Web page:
Certain factors put you at greater risk for high blood pressure. Some you can change, while others are out of your control. Get the facts here.
Blood pressure is the force at which your blood travels through your arteries. Having high blood pressure (hypertension) is dangerous because it increases your risk for a heart attack or stroke.
Who’s at risk?
About 1 in 3 adults in the U.S. has high blood pressure. It can strike anyone. Experts are unsure what causes the condition, but certain factors are known to increase your risk:
- Being overweight or obese. Overweight people are more likely than others to develop high blood pressure. If you are overweight, take action to reach a healthy weight. Even a modest weight loss may help lower blood pressure.
- Smoking. Smoking cigarettes increases your risk for high blood pressure, heart problems, and many other serious diseases. If you smoke, quit.
- Drinking a lot of alcohol. Heavy drinking is linked with high blood pressure. If you choose to drink, limit alcohol to no more than 2 drinks per day if you are a man, and no more than 1drink a day if you are a woman.
- Having a sedentary lifestyle. Regular physical activity can help keep blood pressure in target range. Aim for 30 minutes of exercise most days of the week for health benefits. You may need more activity if you need to lose weight. Check with your doctor first before increasing your activity level.
- Eating too much salt (sodium). Eating a diet high in sodium may raise your blood pressure and lead to heart disease and stroke. Experts now recommend reducing daily sodium intake to less than 1,500 mg, or about two thirds of a teaspoon of salt.
- Having other health conditions. Other conditions can affect your blood pressure. People with diabetes often have high blood pressure. Some women get high blood pressure during pregnancy. Work with your doctor to take control of your health and reduce your chances of other medical complications.
- Taking certain medicines. Some drugs, like birth control pills and steroids, can cause high blood pressure or make blood pressure meds less effective. Always tell your doctor about all prescriptions, over-the-counter drugs, herbs, and supplements you take.
- Stress. Having high levels of stress may be linked with higher blood pressure. Find healthy ways to deal with stress. Try exercise, relaxation techniques, or a relaxing hobby.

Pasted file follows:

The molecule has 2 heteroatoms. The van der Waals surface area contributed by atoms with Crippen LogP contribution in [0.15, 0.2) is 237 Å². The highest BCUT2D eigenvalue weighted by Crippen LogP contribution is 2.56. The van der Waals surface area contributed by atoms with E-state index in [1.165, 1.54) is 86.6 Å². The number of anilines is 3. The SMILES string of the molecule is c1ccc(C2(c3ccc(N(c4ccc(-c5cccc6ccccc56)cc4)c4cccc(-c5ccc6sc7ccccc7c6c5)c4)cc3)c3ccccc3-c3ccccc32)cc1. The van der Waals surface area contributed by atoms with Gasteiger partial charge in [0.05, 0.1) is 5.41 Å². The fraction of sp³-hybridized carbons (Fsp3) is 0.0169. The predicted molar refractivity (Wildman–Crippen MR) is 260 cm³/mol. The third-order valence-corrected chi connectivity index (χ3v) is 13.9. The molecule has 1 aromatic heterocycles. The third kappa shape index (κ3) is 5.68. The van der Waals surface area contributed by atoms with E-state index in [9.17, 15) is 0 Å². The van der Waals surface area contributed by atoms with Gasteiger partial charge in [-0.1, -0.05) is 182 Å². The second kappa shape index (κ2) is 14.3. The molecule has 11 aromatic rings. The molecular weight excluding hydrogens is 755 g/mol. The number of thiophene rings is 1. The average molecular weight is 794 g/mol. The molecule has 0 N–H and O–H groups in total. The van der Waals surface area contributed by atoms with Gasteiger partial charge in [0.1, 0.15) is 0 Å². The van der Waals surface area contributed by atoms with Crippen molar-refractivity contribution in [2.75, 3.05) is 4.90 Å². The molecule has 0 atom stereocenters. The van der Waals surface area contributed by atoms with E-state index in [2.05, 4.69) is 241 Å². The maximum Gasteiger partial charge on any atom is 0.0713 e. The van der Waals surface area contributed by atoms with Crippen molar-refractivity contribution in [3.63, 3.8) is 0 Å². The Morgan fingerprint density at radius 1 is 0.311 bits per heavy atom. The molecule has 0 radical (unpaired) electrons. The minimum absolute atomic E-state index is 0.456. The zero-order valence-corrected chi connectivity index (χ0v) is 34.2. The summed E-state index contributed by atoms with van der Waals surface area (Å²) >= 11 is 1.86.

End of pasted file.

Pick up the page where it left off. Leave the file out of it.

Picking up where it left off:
- Having higher than normal blood pressure (prehypertension). Having blood pressure that’s higher than normal, but not high enough to be in the hypertensive range, puts you at risk for high blood pressure.
Other factors also increase your risk, but they are beyond your control:
- Heredity. If your parents have or had high blood pressure, you have an increased chance of having it, too.
- Race. African-Americans are more likely to develop high blood pressure than Caucasians. The condition often comes on at a younger age and is more severe.
- Age. Your risk for getting high blood pressure goes up with age.
How do I know if I have high blood pressure?
If you’re at risk for high blood pressure and haven’t had your blood pressure checked in a while, see your doctor. The condition usually comes on without symptoms, so you can have high blood pressure and not know it. The only way to know for sure is to get your blood pressure checked by your doctor as often as advised.
• National Heart Lung and Blood Institute. National High Blood Pressure Education Program. The seventh report on the Joint National Committee on prevention, detection, evaluation, and treatment of high blood pressure. Accessed: 04/25/2011
• National Heart Lung and Blood Institute. Who is at risk for high blood pressure? Accessed: 05/09/2011
• American Heart Association. High blood pressure, factors that contribute to. Accessed: 05/09/2011
• U.S. Department of Agriculture. 2010 Dietary Guidelines Advisory Committee Report. Accessed: 05/09/2011